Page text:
#BlogTour #BookReview #Extract - The Watcher by Monika Jephcott Thomas

It’s 1949 when Netta’s father Max is released from a Siberian POW camp and returns to his home in occupied Germany. But he is not the man the little girl is expecting – the brave, handsome doctor her mother Erika told her stories of.

Erika too struggles to reconcile this withdrawn, volatile figure with the husband she knew and loved before, and, as she strives to break through the wall Max has built around himself, Netta is both frightened and jealous of this interloper in the previously cosy household she shared with her mother and
doting grandparents.

Now, if family life isn’t tough enough, it is about to get even tougher, when a murder sparks a police investigation, which begins to unearth dark secrets they all hoped had been forgotten.

It's my pleasure to be hosting the blog tour for The Watcher today, many thanks to the author, publishers and Rachel Gilbey at Authoright for inviting me to take part and for my advance copy received in return for my honest review.
Before I share my…

Book Review - Himself by Jess Kidd

'When Mahony returns to Mulderrig, a speck of a place on Ireland's west coast, he brings only a photograph of his long-lost mother and a determination to do battle with the lies of his past.
No one - living or dead - will tell Mahony what happened to the teenage mother who abandoned him as a baby, despite his certainty that more than one of the villagers knows the sinister truth'

Make a note right now of Jess Kidd's name because I predict this is one debut author destined for great things. Himself is an extraordinary book, a melting pot of different genres that combine to form something truly special. Kidd is able to use words to create a symphony, there were passages so beautifully written I had to read them again.Himself is a book that manages to be funny, dark, magical, brutal, tender and tense. The book opens with a prologue, it is 1950 and a young mother is viciously murdered before her killer turns his attention to her infant son. However, the baby is nowhere to be seen... Most of the action in the subsequent story takes place in 1976, with occasional flashbacks to the past. The 'Himself' of the title is Mahoney who has returned to Mulderrig, a tiny village in Ireland and the place of his birth to discover the truth about what happened to his mother, Orla. Mulderrig may be small but it is filled with vibrant characters - both living and dead. Jess Kidd's writing is so brilliant because she not only tells an intricate, thrilling tale but she has also created an unforgettable cast, from Mahoney himself, so handsome that, 'with looks like that, the fella is either a poet or a gobshite, with the long hair and the leather jacket and the walk on it.’ to Bridget Doosey, housekeeper for the vicarage although she 'holds no truck with the relentless drudgery of housework or the moral authority of Catholic priests. She sees both as unnecessary evils but stalwartly continues in her employment in order to support her roving pride of felines. And believing in honesty, Bridget will tell anyone who listens that she is daily destroyed with the effort of being polite to Father Quinn, who, after all, is nothing but a gobdaw in a black suit.' and best of all, Mrs Cauley, an octogenarian former actress who spends most of her days in her bed surrounded by her dusty labyrinth of books and with Johnnie, the ghost of her fiance always nearby. Mrs Cauley may be ancient but she is cunning, sharp-witted and resourceful. She comes up with a plan to find out what happened to Orla, ' And to our investigation.’ Mrs Cauley downs her drink in one, her eyes hardly watering. She grins, wickedly. ‘And to the straight-up joy of getting Mulderrig’s bollocks in a twist.’'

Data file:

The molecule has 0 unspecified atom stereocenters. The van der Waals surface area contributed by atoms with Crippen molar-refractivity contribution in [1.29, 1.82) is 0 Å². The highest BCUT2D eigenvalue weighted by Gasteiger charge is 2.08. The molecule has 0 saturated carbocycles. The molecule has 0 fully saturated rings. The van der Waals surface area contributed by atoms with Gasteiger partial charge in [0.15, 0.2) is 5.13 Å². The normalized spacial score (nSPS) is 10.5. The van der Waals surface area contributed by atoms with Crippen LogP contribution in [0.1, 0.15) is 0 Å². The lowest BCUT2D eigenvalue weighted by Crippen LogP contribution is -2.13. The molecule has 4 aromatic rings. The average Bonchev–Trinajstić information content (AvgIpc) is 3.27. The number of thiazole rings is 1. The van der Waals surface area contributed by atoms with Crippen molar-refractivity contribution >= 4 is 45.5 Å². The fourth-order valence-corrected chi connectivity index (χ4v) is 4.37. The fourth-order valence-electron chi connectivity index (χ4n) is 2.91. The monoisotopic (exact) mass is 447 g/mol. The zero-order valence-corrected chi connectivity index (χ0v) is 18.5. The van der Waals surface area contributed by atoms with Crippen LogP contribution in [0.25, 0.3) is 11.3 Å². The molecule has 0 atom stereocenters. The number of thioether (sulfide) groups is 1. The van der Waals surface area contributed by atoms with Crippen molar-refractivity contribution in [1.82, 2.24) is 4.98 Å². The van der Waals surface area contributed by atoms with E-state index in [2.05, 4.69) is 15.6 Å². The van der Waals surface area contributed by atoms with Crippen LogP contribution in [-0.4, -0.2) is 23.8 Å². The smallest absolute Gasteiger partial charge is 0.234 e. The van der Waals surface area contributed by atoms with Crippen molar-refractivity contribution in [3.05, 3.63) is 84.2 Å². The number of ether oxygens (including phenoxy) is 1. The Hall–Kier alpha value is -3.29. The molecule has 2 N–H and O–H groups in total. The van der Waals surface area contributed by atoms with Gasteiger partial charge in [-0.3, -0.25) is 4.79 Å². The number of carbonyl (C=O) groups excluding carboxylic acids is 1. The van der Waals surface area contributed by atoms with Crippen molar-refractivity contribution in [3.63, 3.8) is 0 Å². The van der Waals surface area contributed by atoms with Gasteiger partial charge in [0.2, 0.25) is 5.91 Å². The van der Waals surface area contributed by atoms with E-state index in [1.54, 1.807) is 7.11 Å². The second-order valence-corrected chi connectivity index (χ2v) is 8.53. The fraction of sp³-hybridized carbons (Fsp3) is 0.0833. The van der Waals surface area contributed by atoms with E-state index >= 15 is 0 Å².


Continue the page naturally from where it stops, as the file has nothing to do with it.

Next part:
You'd be forgiven for thinking that this is a whimsical story set in a place akin to Glocca Morra but Mulderrig is a far darker place. This is a place of illicit sex and brutal murders, a village where a young woman's disappearance is ignored because she was considered a troublemaker, a place where the spirits are angry and will have their say. I absolutely loved the magical realism in Himself, for me it raised an already superb story into something unique and unforgettable. From the spring that appears in the library of the parochial house (where a 'thick layer of frogs seethe in heathen ecstasy where the hearthrug used to be.') to the priest who haunts a commode to the portents - soot pouring out of fireplaces, spiders, rats, badgers and voles running amok through the village - Himself is a completely wonderful mix of a compelling, often bleak mystery, a poignant story of needing to understand, of learning to trust and to love, and a completely bonkers (in a good way) supernatural tale with elements of myth and folklore.
There is a tempting suggestion near the end that there may be more to come from Mulderrig, I hope I'm right but in the meantime I urge you to read this book. Jess Kidd has written a book that will stay with me for the longest time, I can't wait to read more.
My thanks to the author and publishers for my advance copy, received through Netgalley in return for my honest review.

Himself is published by Canongate and will be released in the UK on 27th October.